Whether you choose to groom a cat at home or take it to the groomer, a cat should be fully groomed every 4-6 weeks. If you decide to take your cat to a groomer, discuss the best grooming maintenance schedule with them, as it will vary depending on your cat’s fur length, age, and domesticated lifestyle.

Persian cat grooming at home is not too different from the step-by-step guide above. You can follow the same brushing instructions for brushing a long-haired cat. However, it is advised to use a wide-tooth comb to catch any missed tangles and matted fur for the best final brushing results. Alternatively, you can always hire a cat groomer who specializes in grooming Persian cats.

You should try to groom your cat when it is relaxed, and it may be a trial and error situation. Maybe after dinner is the best time when your cat is sleepy or maybe in the morning after a good night’s sleep and some breakfast. You will soon know if they are not in the mood or are distressed, which may mean you need to try again another day until you find the perfect time for grooming your cat.

Even though cats are known to self groom, they still need periodic grooming, including brushing, dematting, trimming, bathing, drying, and claw clipping. Thorough grooming stimulates the skin to produce oil which helps strengthen their furry coat. Grooming also removes loose hair and dirt and leaves your cat clean to avoid infection and illness.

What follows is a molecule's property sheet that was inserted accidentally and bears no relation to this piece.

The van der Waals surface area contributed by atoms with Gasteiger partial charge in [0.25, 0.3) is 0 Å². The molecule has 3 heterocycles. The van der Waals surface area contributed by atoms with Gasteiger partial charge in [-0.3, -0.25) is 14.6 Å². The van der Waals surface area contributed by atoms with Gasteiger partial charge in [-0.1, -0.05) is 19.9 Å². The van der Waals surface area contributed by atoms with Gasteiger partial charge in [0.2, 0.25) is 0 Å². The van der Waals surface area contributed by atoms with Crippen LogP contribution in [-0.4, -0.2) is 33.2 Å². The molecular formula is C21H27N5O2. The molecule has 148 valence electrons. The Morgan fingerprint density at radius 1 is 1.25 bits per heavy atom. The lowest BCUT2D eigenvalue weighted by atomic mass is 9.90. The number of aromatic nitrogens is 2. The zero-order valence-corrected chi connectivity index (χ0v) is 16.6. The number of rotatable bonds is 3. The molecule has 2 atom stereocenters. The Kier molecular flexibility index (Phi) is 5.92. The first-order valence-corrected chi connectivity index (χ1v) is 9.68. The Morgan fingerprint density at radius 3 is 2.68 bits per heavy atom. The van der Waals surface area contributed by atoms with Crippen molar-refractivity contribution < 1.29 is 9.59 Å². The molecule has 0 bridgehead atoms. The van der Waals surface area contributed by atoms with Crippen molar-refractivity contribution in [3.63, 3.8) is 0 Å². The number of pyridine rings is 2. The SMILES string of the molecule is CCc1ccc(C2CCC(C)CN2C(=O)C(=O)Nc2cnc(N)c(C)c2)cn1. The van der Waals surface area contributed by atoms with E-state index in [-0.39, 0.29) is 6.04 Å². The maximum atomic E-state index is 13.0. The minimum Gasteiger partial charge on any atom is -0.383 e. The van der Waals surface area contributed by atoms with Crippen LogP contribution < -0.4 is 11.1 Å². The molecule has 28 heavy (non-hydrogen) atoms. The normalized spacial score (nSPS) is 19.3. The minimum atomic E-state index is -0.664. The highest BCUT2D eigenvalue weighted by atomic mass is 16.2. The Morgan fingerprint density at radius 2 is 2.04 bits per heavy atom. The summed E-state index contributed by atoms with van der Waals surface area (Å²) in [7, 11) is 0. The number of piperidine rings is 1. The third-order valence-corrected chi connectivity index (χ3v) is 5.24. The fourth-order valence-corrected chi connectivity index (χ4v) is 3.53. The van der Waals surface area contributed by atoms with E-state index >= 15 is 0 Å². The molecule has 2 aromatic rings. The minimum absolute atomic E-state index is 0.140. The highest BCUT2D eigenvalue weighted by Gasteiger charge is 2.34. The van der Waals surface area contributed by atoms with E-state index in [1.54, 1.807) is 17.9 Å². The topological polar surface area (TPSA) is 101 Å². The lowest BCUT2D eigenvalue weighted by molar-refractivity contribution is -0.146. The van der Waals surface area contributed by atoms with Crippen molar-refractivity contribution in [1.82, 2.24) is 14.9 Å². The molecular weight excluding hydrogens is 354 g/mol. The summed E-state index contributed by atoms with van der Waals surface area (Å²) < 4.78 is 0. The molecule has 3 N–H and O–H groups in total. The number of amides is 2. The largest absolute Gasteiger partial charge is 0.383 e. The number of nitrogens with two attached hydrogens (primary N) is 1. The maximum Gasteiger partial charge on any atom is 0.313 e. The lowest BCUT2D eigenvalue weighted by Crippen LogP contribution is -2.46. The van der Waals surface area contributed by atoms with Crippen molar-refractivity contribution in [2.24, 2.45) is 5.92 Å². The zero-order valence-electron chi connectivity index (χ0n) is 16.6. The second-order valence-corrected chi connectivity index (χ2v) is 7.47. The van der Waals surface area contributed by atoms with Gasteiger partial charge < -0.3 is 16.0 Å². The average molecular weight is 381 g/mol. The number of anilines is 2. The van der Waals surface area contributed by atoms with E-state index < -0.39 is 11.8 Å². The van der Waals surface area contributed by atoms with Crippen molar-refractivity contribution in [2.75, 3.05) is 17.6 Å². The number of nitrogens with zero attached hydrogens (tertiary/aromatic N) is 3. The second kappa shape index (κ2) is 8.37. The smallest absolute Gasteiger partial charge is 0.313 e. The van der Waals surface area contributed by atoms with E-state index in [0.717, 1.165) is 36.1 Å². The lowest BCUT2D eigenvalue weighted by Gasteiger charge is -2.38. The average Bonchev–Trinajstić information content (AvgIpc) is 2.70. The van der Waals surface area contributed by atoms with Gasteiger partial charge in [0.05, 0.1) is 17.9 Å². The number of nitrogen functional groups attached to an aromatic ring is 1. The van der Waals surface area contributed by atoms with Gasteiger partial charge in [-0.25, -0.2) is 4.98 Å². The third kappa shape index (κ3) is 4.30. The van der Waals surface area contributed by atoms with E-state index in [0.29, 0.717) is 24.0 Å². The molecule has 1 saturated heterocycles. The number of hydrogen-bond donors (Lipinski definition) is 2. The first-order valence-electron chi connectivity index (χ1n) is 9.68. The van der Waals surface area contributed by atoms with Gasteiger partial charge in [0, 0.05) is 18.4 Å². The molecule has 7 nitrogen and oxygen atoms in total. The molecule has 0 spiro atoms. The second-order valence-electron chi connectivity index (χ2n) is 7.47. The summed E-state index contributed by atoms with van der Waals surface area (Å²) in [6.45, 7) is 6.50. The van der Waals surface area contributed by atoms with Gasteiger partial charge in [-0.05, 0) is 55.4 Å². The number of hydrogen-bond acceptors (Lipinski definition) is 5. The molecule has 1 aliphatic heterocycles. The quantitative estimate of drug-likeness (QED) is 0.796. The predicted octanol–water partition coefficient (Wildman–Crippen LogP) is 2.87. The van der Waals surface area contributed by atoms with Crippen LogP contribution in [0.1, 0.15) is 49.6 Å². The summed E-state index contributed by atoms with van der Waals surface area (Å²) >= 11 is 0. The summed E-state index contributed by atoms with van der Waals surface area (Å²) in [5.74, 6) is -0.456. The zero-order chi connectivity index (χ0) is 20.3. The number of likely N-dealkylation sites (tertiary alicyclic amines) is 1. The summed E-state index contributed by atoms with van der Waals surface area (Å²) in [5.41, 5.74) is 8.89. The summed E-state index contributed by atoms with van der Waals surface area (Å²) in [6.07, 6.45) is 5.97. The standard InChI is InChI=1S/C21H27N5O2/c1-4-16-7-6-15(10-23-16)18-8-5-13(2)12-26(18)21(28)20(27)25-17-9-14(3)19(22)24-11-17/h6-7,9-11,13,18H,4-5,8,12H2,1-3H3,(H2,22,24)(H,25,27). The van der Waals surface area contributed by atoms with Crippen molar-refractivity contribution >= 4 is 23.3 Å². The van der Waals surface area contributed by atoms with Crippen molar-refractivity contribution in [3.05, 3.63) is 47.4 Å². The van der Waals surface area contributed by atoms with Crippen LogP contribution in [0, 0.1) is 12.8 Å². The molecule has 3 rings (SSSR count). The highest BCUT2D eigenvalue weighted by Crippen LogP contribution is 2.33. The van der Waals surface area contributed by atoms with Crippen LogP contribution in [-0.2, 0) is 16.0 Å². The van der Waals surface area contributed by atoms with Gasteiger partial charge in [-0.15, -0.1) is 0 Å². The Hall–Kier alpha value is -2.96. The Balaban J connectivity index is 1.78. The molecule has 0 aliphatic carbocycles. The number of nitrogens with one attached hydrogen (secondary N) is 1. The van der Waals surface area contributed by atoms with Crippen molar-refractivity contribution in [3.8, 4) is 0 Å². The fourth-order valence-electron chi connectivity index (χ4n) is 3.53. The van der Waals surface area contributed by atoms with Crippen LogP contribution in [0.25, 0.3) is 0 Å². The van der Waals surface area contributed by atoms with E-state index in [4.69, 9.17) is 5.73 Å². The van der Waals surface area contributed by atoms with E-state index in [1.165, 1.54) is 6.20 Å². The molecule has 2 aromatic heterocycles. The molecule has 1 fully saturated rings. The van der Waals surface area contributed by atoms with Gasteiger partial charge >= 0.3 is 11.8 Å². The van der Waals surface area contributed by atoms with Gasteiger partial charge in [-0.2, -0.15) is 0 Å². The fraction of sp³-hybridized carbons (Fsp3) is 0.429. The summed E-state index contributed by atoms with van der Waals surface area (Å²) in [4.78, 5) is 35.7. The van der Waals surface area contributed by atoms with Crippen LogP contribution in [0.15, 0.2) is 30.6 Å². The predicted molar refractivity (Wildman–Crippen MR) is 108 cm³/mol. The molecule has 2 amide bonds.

Persian cat grooming at home is not too different from the step-by-step guide above. You can follow the same brushing instructions for brushing a long-haired cat. However, it is advised to use a wide-tooth comb to catch any missed tangles and matted fur for the best final brushing results. Alternatively, you can always hire a cat groomer who specializes in grooming Persian cats.

Whether you choose to groom a cat at home or take it to the groomer, a cat should be fully groomed every 4-6 weeks. If you decide to take your cat to a groomer, discuss the best grooming maintenance schedule with them, as it will vary depending on your cat’s fur length, age, and domesticated lifestyle.

You should try to groom your cat when it is relaxed, and it may be a trial and error situation. Maybe after dinner is the best time when your cat is sleepy or maybe in the morning after a good night’s sleep and some breakfast. You will soon know if they are not in the mood or are distressed, which may mean you need to try again another day until you find the perfect time for grooming your cat.